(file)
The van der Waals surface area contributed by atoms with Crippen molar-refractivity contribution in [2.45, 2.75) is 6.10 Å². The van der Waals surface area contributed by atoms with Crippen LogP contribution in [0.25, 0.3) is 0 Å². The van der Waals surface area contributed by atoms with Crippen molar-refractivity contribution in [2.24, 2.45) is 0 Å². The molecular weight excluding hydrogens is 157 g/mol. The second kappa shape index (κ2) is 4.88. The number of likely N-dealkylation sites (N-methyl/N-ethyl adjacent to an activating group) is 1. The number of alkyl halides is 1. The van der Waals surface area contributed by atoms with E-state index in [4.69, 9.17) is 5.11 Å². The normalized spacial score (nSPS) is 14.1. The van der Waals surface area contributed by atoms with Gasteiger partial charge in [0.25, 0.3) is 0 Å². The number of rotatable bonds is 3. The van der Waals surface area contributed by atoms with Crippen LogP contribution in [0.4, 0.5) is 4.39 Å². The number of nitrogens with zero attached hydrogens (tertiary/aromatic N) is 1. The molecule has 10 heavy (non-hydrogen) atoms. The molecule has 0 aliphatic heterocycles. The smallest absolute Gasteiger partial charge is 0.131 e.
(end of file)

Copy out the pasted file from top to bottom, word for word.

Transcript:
The van der Waals surface area contributed by atoms with Crippen molar-refractivity contribution in [2.45, 2.75) is 6.10 Å². The van der Waals surface area contributed by atoms with Crippen LogP contribution in [0.25, 0.3) is 0 Å². The van der Waals surface area contributed by atoms with Crippen molar-refractivity contribution in [2.24, 2.45) is 0 Å². The molecular weight excluding hydrogens is 157 g/mol. The second kappa shape index (κ2) is 4.88. The number of likely N-dealkylation sites (N-methyl/N-ethyl adjacent to an activating group) is 1. The number of alkyl halides is 1. The van der Waals surface area contributed by atoms with E-state index in [4.69, 9.17) is 5.11 Å². The normalized spacial score (nSPS) is 14.1. The van der Waals surface area contributed by atoms with Gasteiger partial charge in [0.25, 0.3) is 0 Å². The number of rotatable bonds is 3. The van der Waals surface area contributed by atoms with Crippen LogP contribution in [0.4, 0.5) is 4.39 Å². The number of nitrogens with zero attached hydrogens (tertiary/aromatic N) is 1. The molecule has 10 heavy (non-hydrogen) atoms. The molecule has 0 aliphatic heterocycles. The smallest absolute Gasteiger partial charge is 0.131 e.